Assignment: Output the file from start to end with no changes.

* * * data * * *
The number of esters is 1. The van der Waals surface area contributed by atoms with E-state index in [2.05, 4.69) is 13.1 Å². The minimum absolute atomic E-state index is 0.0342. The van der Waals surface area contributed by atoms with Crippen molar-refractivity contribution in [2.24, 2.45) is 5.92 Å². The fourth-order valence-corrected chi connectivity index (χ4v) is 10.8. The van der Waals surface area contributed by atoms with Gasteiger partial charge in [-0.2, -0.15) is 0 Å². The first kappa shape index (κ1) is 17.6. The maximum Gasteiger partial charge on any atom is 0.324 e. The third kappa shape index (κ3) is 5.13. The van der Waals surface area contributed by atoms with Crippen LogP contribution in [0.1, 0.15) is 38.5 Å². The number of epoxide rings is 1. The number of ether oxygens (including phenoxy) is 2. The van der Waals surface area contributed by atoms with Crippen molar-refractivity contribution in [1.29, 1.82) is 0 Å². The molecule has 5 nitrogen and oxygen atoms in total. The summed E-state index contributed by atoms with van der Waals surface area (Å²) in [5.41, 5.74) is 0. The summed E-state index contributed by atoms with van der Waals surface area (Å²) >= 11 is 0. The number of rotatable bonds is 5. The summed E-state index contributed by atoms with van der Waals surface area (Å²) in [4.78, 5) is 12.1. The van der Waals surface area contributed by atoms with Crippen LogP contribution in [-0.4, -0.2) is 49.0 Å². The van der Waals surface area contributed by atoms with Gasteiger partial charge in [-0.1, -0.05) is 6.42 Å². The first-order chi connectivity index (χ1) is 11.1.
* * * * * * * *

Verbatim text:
The number of esters is 1. The van der Waals surface area contributed by atoms with E-state index in [2.05, 4.69) is 13.1 Å². The minimum absolute atomic E-state index is 0.0342. The van der Waals surface area contributed by atoms with Crippen molar-refractivity contribution in [2.24, 2.45) is 5.92 Å². The fourth-order valence-corrected chi connectivity index (χ4v) is 10.8. The van der Waals surface area contributed by atoms with Gasteiger partial charge in [-0.2, -0.15) is 0 Å². The first kappa shape index (κ1) is 17.6. The maximum Gasteiger partial charge on any atom is 0.324 e. The third kappa shape index (κ3) is 5.13. The van der Waals surface area contributed by atoms with Crippen LogP contribution in [0.1, 0.15) is 38.5 Å². The number of epoxide rings is 1. The number of ether oxygens (including phenoxy) is 2. The van der Waals surface area contributed by atoms with Crippen molar-refractivity contribution in [1.29, 1.82) is 0 Å². The molecule has 5 nitrogen and oxygen atoms in total. The summed E-state index contributed by atoms with van der Waals surface area (Å²) in [5.41, 5.74) is 0. The summed E-state index contributed by atoms with van der Waals surface area (Å²) >= 11 is 0. The number of rotatable bonds is 5. The summed E-state index contributed by atoms with van der Waals surface area (Å²) in [4.78, 5) is 12.1. The van der Waals surface area contributed by atoms with Crippen LogP contribution in [-0.4, -0.2) is 49.0 Å². The van der Waals surface area contributed by atoms with Gasteiger partial charge in [-0.1, -0.05) is 6.42 Å². The first-order chi connectivity index (χ1) is 11.1.